Michael Jackson's mother Katherine "can't stand" to look at Dr. Conrad Murray's face as he battles charges of involuntary manslaughter, admitting she's having a "difficult time" coping with the court cases stemming from her son's 2009 death.
The Jackson family matriarch appeared on U.S. breakfast program "Good Morning America" on Tuesday, January 25 and revealed her struggle to sit through court proceedings in the run-up to Murray's trial. The medic stands accused of administering the drug Propofol which killed the singer in June 2009.
Murray pleaded not guilty to the charge on Tuesday, January 25 ahead of his trial on March 28 - and Katherine Jackson insisted the aftermath of the singer's death has proved to be a very tough journey. Jackson said, "It's been a difficult time for me ever since my son passed. When I'm in that courtroom I can't stand to look at that man (Murray)... and I go because I love my son... I just feel I have to be there."
In addition to Murray's involuntary manslaughter case, Katherine is dealing with a copyright infringement lawsuit filed by the singer's estate executors against her business partner, Howard Mann. Her associate is accused of publishing a number of unauthorized photographs in new coffee table book, "Never Can Say Goodbye", and the 80 year old is taking the litigation particularly personally: "As far as the estate suing Howard Mann, my feeling is when they're suing Howard Mann they're suing me... because I authorized the book."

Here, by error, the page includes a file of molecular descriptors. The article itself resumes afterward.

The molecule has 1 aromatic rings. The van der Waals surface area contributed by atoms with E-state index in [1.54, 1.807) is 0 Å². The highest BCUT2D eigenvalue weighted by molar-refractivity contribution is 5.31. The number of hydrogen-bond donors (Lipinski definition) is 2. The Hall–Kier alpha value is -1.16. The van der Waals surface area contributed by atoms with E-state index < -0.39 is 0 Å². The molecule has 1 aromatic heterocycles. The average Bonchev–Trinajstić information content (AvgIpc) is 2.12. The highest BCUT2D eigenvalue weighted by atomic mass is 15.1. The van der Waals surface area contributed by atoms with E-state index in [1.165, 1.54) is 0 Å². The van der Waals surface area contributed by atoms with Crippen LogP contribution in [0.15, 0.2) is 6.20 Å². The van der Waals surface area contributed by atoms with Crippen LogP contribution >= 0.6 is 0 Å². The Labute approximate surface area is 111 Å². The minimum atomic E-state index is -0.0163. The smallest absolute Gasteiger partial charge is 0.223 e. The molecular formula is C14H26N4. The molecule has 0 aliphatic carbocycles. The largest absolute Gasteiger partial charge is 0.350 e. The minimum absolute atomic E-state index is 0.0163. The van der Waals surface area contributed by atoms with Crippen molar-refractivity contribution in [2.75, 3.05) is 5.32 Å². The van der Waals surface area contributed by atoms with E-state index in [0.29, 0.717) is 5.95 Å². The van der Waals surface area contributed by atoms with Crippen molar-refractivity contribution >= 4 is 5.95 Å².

As the court cases unfold, Jackson is also caring for her late son's three children, Prince Michael, 13, Paris, 12, and eight-year-old Blanket. But she insists she's not having trouble raising the kids despite her advancing years: "Michael's children are good children, and he raised them out of love and understanding. I don't have a hard time with them, because they know what, how their father had them raised, and their very respectful and also it's a difference today."
However, Katherine has one stern rule - she will not be allowing her grandchildren to follow in their father's famous footsteps until they are older. She adds, "I wouldn't let (them) go into business at this early of age, like Paris wants to be an actress... and I don't think Michael would have let her. He talked about (how) he didn't have a childhood, he wanted to be more... play more."